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Every Name Has A Story

We invite you to read stories spotlighting the exceptional men and women whose legacies and accomplishments at U-M have been too long in the shadows.

Black Action Movement demonstration in front of Hill Auditorium, 1970.
Mackinac Bridge construction, circa 1954.

Strong as Steel

In 1911, Cornelius L. Henderson became the second African American to earn an engineering degree from U-M. He was a pioneering steel engineer and architect who helped construct two of the major Great Lakes crossings between the United States and Canada.

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  • June 22, 2022

    African American Student Housing in Ann Arbor

    The histories of homes connected to the University of Michigan’s African American community.

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  • Paul Cornely black and white portrait

    April 7, 2022

    The Dignity of Man

    Paul Cornely, the first African American man to receive a Ph.D. in public health, was a fierce champion of equal health care for all, leading to the desegregation of America’s hospitals.

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  • Medical college register from 1863 with hand-written names

    March 9, 2022

    Col[ore]d Men Are Not Admitted Here

    The University of Michigan’s first medical students rose to achievement in spite of prejudice and obstacles.

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  • Orval Johnson wearing a track uniform in the team photo

    February 22, 2022

    First in Class

    In 1948, Orval Johnson ran against the most popular and decorated football player for class president. On paper, he didn’t stand a chance. But things weren’t that black and white.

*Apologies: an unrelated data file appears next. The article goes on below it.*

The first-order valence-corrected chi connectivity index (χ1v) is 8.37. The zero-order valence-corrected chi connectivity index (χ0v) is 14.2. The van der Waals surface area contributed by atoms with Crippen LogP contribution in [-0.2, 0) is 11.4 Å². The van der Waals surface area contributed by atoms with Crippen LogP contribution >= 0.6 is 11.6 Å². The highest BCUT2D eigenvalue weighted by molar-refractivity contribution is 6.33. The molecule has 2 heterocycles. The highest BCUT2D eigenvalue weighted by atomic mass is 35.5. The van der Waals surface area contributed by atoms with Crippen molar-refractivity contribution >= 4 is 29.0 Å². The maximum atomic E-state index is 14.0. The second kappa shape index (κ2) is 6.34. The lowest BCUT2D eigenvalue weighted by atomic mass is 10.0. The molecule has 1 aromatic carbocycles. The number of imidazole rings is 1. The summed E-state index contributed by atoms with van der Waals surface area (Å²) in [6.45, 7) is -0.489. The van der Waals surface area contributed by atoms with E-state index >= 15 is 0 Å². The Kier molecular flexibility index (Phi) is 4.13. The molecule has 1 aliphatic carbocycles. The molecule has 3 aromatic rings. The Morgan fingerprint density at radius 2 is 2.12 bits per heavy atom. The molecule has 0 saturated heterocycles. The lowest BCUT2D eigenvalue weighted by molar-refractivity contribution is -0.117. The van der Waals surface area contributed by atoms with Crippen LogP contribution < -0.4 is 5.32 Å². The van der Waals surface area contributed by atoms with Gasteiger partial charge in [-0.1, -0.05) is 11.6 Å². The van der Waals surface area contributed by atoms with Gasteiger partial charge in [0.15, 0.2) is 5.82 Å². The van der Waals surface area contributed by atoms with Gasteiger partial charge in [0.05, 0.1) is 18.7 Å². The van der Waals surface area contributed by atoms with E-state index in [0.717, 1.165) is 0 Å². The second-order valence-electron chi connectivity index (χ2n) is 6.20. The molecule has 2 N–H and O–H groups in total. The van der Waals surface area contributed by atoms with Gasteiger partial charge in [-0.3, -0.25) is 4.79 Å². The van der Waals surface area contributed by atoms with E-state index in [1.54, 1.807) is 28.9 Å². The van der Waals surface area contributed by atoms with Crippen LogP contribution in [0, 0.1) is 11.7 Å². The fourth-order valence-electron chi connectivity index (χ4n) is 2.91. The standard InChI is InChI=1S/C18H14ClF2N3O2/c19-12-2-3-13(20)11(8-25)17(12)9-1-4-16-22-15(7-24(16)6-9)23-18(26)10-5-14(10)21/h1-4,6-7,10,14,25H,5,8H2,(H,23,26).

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  • George Jewett holding football circa 1890

    October 28, 2021

    Renaissance Man

    George Jewett was the first African American football player at U-M. He was also accomplished off the field, studying medicine and opening a business in Ann Arbor.

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  • Lyman T. Johnson portrait

    October 28, 2021

    An Integrated Life

    Lyman T. Johnson was the grandson of four former slaves. He integrated the University of Kentucky in 1949—five years before Brown v. Board of Education.

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  • Clarence Norris undated portrait

    June 28, 2021

    Working His Way Through

    “Working my way through the University of Michigan, one of the great institutions of higher learning in the world, really did prove to be a challenge and blessing of my entire life.” – Clarence Norris

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  • Negro-Caucasian Club, 1926-1927

    Members of the Negro-Caucasian Club, 1926-27

    June 28, 2021

    The Negro-Caucasian Club